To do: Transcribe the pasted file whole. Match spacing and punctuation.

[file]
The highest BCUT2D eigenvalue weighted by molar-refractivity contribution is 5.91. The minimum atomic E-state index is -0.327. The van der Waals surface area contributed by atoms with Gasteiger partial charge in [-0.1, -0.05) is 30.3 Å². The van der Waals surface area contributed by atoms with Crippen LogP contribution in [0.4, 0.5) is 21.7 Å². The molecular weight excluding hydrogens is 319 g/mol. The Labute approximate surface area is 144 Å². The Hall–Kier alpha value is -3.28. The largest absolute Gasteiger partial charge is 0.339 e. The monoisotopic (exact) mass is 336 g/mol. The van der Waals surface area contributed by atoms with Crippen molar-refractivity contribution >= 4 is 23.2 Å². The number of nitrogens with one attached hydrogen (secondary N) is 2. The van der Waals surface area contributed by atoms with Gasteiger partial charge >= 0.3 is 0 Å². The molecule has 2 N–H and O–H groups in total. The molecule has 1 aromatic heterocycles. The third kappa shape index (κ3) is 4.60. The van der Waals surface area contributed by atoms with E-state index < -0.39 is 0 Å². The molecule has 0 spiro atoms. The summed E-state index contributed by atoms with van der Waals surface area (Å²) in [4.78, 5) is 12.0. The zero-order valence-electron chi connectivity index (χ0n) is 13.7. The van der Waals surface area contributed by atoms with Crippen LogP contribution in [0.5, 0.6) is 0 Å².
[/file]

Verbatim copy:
The highest BCUT2D eigenvalue weighted by molar-refractivity contribution is 5.91. The minimum atomic E-state index is -0.327. The van der Waals surface area contributed by atoms with Gasteiger partial charge in [-0.1, -0.05) is 30.3 Å². The van der Waals surface area contributed by atoms with Crippen LogP contribution in [0.4, 0.5) is 21.7 Å². The molecular weight excluding hydrogens is 319 g/mol. The Labute approximate surface area is 144 Å². The Hall–Kier alpha value is -3.28. The largest absolute Gasteiger partial charge is 0.339 e. The monoisotopic (exact) mass is 336 g/mol. The van der Waals surface area contributed by atoms with Crippen molar-refractivity contribution >= 4 is 23.2 Å². The number of nitrogens with one attached hydrogen (secondary N) is 2. The van der Waals surface area contributed by atoms with Gasteiger partial charge >= 0.3 is 0 Å². The molecule has 2 N–H and O–H groups in total. The molecule has 1 aromatic heterocycles. The third kappa shape index (κ3) is 4.60. The van der Waals surface area contributed by atoms with E-state index < -0.39 is 0 Å². The molecule has 0 spiro atoms. The summed E-state index contributed by atoms with van der Waals surface area (Å²) in [4.78, 5) is 12.0. The zero-order valence-electron chi connectivity index (χ0n) is 13.7. The van der Waals surface area contributed by atoms with Crippen LogP contribution in [0.5, 0.6) is 0 Å².